Difference between revisions of "1975 USAMO Problems/Problem 1"
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Let <math>[5x] = a, [5y] = b</math>, for integers <math>a</math> and <math>b</math>. Then <math>5x < a + 1 and 5y < b + 1</math>, and so <math>x < \frac{a+1}{5}</math> and <math>y < \frac{b+1}{5}</math>. | Let <math>[5x] = a, [5y] = b</math>, for integers <math>a</math> and <math>b</math>. Then <math>5x < a + 1 and 5y < b + 1</math>, and so <math>x < \frac{a+1}{5}</math> and <math>y < \frac{b+1}{5}</math>. | ||
− | Define a new function, the ceiling function of x, to be the least integer greater than or equal to x. Also, define the ''trun-ceil function'', <math>[[x]]</math>, to be the value of the ceiling function minus one. Thus, <math>[[a]] = a - 1</math> if <math>a</math> is an integer, and <math>[[a]] = [a]</ | + | Define a new function, the ceiling function of x, to be the least integer greater than or equal to x. Also, define the ''trun-ceil function'', <math>[[x]]</math>, to be the value of the ceiling function minus one. Thus, <math>[[a]] = a - 1</math> if <math>a</math> is an integer, and <math>[[a]] = [a]</math> otherwise. It is not difficult to verify that if <math>a</math> and <math>b</math> are real numbers with <math>a < b</math>, then <math>[[a]] \le [a] \le [[b]]</math>. (The only new thing we have to consider here is the case where <math>b</math> is integral, which is trivial.) |
Therefore, | Therefore, | ||
<cmath>[3x + y] + [3y + x] \le [[\frac{3a+b+4}{5}]] + [[\frac{3b+a+4}{5}]] = S.</cmath> | <cmath>[3x + y] + [3y + x] \le [[\frac{3a+b+4}{5}]] + [[\frac{3b+a+4}{5}]] = S.</cmath> | ||
− | To prove that < | + | To prove that <math>S \le a + b = T</math>, we shall list cases. Without loss of generality, let <math>a \le b</math>. (There are only 15 cases, all simple computations: <math>T</math> is obvious, and <math>S</math> is easy. Compare this to an assembly line.) |
− | < | + | <math>a = 0, b = 0 \rightarrow S = 0, T = 0.</math> |
− | < | + | <math>a = 0, b = 1 \rightarrow S = 1, T = 1.</math> |
− | < | + | <math>a = 0, b = 2 \rightarrow S = 2, T = 2.</math> |
− | < | + | <math>a = 0, b = 3 \rightarrow S = 3, T = 3.</math> |
− | < | + | <math>a = 0, b = 4 \rightarrow S = 4, T = 4.</math> |
− | < | + | <math>a = 1, b = 1 \rightarrow S = 2, T = 2.</math> |
− | < | + | <math>a = 1, b = 2 \rightarrow S = 3, T = 3.</math> |
− | < | + | <math>a = 1, b = 3 \rightarrow S = 3, T = 4.</math> |
− | < | + | <math>a = 1, b = 4 \rightarrow S = 5, T = 5.</math> |
− | < | + | <math>a = 2, b = 2 \rightarrow S = 4, T = 4.</math> |
− | < | + | <math>a = 2, b = 3 \rightarrow S = 4, T = 5.</math> |
− | < | + | <math>a = 2, b = 4 \rightarrow S = 5, T = 6.</math> |
− | < | + | <math>a = 3, b = 3 \rightarrow S = 6, T = 6.</math> |
− | < | + | <math>a = 3, b = 4 \rightarrow S = 6, T = 7.</math> |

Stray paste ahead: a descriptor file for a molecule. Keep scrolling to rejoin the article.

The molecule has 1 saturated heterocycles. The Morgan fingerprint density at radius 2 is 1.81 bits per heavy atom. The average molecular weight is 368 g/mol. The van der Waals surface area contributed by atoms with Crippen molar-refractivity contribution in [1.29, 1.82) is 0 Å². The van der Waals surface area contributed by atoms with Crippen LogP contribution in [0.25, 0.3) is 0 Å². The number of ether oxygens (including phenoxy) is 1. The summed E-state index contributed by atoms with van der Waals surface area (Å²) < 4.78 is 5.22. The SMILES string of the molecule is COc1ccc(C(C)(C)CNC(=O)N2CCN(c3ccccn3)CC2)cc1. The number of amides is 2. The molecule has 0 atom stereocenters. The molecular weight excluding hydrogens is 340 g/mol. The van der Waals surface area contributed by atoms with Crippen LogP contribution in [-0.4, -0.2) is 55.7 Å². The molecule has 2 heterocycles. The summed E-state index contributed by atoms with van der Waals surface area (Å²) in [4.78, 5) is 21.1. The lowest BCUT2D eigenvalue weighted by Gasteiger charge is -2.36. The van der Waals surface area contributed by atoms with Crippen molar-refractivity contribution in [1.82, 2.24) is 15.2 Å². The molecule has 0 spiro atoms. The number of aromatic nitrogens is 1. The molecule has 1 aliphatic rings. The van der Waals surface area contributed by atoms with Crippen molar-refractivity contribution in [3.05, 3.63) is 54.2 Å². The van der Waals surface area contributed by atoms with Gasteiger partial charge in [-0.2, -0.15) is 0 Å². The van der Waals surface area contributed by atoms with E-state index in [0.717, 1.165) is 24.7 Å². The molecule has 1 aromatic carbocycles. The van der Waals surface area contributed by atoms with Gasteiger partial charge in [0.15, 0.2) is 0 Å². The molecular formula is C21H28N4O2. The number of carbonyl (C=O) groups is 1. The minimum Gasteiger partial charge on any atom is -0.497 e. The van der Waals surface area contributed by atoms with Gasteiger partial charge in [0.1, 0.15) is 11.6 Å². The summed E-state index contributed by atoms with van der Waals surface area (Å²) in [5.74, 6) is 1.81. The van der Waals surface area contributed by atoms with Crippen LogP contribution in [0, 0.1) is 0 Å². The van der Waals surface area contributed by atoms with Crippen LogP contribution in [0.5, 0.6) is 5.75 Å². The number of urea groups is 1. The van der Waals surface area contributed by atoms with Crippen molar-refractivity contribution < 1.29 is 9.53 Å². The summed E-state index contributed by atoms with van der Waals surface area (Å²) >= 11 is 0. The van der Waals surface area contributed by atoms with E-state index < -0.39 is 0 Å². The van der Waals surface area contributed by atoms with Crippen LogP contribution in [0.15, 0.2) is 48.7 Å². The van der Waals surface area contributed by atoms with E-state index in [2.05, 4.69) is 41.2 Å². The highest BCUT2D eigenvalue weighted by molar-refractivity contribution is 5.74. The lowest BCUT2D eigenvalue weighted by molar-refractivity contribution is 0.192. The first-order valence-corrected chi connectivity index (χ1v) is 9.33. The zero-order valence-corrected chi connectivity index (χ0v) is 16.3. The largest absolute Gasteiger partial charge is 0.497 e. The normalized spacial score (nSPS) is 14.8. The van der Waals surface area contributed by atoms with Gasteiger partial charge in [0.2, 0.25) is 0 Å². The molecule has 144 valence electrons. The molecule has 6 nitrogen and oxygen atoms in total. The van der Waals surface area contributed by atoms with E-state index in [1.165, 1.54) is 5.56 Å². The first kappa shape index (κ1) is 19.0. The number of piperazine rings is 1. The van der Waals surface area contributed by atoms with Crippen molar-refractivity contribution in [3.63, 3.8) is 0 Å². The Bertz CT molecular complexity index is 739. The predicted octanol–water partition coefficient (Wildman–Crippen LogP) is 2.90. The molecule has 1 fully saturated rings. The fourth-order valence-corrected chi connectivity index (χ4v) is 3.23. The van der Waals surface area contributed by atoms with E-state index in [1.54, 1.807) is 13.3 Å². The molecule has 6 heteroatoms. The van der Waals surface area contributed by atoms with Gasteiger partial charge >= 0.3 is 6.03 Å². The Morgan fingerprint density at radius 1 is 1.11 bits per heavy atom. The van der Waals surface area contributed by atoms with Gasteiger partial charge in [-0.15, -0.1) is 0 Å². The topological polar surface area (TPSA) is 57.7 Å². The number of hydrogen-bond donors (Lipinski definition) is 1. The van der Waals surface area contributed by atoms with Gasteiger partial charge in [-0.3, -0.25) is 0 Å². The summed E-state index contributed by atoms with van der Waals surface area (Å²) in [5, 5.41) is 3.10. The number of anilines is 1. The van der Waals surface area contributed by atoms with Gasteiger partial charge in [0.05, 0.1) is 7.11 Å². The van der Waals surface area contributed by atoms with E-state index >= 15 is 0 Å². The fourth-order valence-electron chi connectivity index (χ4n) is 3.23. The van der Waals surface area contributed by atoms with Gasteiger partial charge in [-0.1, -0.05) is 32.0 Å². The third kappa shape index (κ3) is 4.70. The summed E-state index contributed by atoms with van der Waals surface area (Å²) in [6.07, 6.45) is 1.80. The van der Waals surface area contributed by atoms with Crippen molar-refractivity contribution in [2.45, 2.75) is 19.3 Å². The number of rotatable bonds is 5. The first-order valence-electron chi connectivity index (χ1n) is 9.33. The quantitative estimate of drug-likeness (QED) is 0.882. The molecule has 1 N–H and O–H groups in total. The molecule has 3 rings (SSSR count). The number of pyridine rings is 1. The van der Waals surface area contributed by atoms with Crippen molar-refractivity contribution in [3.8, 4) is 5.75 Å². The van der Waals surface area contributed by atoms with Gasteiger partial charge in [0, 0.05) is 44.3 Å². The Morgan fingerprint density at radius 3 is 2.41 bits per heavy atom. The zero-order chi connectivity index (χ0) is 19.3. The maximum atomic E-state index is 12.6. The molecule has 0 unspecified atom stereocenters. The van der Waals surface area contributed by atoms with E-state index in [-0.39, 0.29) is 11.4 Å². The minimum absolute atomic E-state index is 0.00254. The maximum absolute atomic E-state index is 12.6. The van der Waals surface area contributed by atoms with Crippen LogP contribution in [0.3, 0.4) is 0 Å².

− | < | + | <math>a = 4, b = 4 \rightarrow S = 6, T = 8.</math> |
Thus, we have proved for all x and y between 0 and 1, exclusive, <cmath>[5x] + [5y] = T \ge S \ge [3x + y] + [3y + x].</cmath> | Thus, we have proved for all x and y between 0 and 1, exclusive, <cmath>[5x] + [5y] = T \ge S \ge [3x + y] + [3y + x].</cmath> | ||
− | Now, we prove the lemma statement without restrictions on x and y. Let < | + | Now, we prove the lemma statement without restrictions on x and y. Let <math>x = [x] + {x}</math>, and <math>y = [y] + {y}</math>, where <math>{x}</math>, the fractional part of x, is defined to be <math>x - [x]</math>. Note that <math>{x} < 1</math> as a result. Substituting gives the equivalent inequality |
<cmath>[5[x] + 5{x}] + [5[y] + 5{y}] \ge [x] + [y] + [3[x] + 3{x} + [y] + {y}] + [3[y] + 3{y} + 3[x] + 3{x}].</cmath> | <cmath>[5[x] + 5{x}] + [5[y] + 5{y}] \ge [x] + [y] + [3[x] + 3{x} + [y] + {y}] + [3[y] + 3{y} + 3[x] + 3{x}].</cmath> | ||
− | But, because < | + | But, because <math>[x] + a = [x + a]</math> for any integer <math>a</math>, this is obtained from simplifications following the adding of <math>5[x] + 5[y]</math> to both sides of |
<cmath>[5{x}] + [5{y}] \ge [3{x} + {y}] + [3{y} + {x}],</cmath> | <cmath>[5{x}] + [5{y}] \ge [3{x} + {y}] + [3{y} + {x}],</cmath> | ||
− | which we have already proved (as < | + | which we have already proved (as <math>0 \le {x}, {y} < 1</math>). Thus, the lemma is proved. |
==How the Key Lemma Solves the Problem== | ==How the Key Lemma Solves the Problem== | ||
Part (a) is a direct collorary of the lemma. | Part (a) is a direct collorary of the lemma. | ||
− | For part (b), consider an arbitrary prime < | + | For part (b), consider an arbitrary prime <math>p</math>. We have to prove the exponent of <math>p</math> in |
− | <center>< | + | <center><math>I = \frac{(5m)!(5n)!}{m!n!(3m+n)!(3n+m)!}</math></center> |